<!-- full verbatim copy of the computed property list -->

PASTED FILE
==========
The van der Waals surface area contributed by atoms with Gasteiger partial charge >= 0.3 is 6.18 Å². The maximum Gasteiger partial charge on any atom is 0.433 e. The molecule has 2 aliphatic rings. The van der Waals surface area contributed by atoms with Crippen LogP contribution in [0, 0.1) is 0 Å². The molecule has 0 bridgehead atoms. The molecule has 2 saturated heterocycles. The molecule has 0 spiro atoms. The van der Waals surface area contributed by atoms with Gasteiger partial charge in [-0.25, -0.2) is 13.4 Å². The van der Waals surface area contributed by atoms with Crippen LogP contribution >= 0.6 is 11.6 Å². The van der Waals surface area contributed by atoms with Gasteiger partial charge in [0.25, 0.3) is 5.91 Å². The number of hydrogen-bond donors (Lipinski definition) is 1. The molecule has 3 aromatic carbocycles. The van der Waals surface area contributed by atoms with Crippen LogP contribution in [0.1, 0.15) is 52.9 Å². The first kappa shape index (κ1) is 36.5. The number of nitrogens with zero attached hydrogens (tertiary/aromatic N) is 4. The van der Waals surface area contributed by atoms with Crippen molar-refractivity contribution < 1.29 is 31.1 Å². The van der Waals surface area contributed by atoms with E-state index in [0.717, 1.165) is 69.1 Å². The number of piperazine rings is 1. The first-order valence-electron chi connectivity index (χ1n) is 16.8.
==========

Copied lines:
The van der Waals surface area contributed by atoms with Gasteiger partial charge >= 0.3 is 6.18 Å². The maximum Gasteiger partial charge on any atom is 0.433 e. The molecule has 2 aliphatic rings. The van der Waals surface area contributed by atoms with Crippen LogP contribution in [0, 0.1) is 0 Å². The molecule has 0 bridgehead atoms. The molecule has 2 saturated heterocycles. The molecule has 0 spiro atoms. The van der Waals surface area contributed by atoms with Gasteiger partial charge in [-0.25, -0.2) is 13.4 Å². The van der Waals surface area contributed by atoms with Crippen LogP contribution >= 0.6 is 11.6 Å². The van der Waals surface area contributed by atoms with Gasteiger partial charge in [0.25, 0.3) is 5.91 Å². The number of hydrogen-bond donors (Lipinski definition) is 1. The molecule has 3 aromatic carbocycles. The van der Waals surface area contributed by atoms with Crippen LogP contribution in [0.1, 0.15) is 52.9 Å². The first kappa shape index (κ1) is 36.5. The number of nitrogens with zero attached hydrogens (tertiary/aromatic N) is 4. The van der Waals surface area contributed by atoms with Crippen molar-refractivity contribution < 1.29 is 31.1 Å². The van der Waals surface area contributed by atoms with E-state index in [0.717, 1.165) is 69.1 Å². The number of piperazine rings is 1. The first-order valence-electron chi connectivity index (χ1n) is 16.8.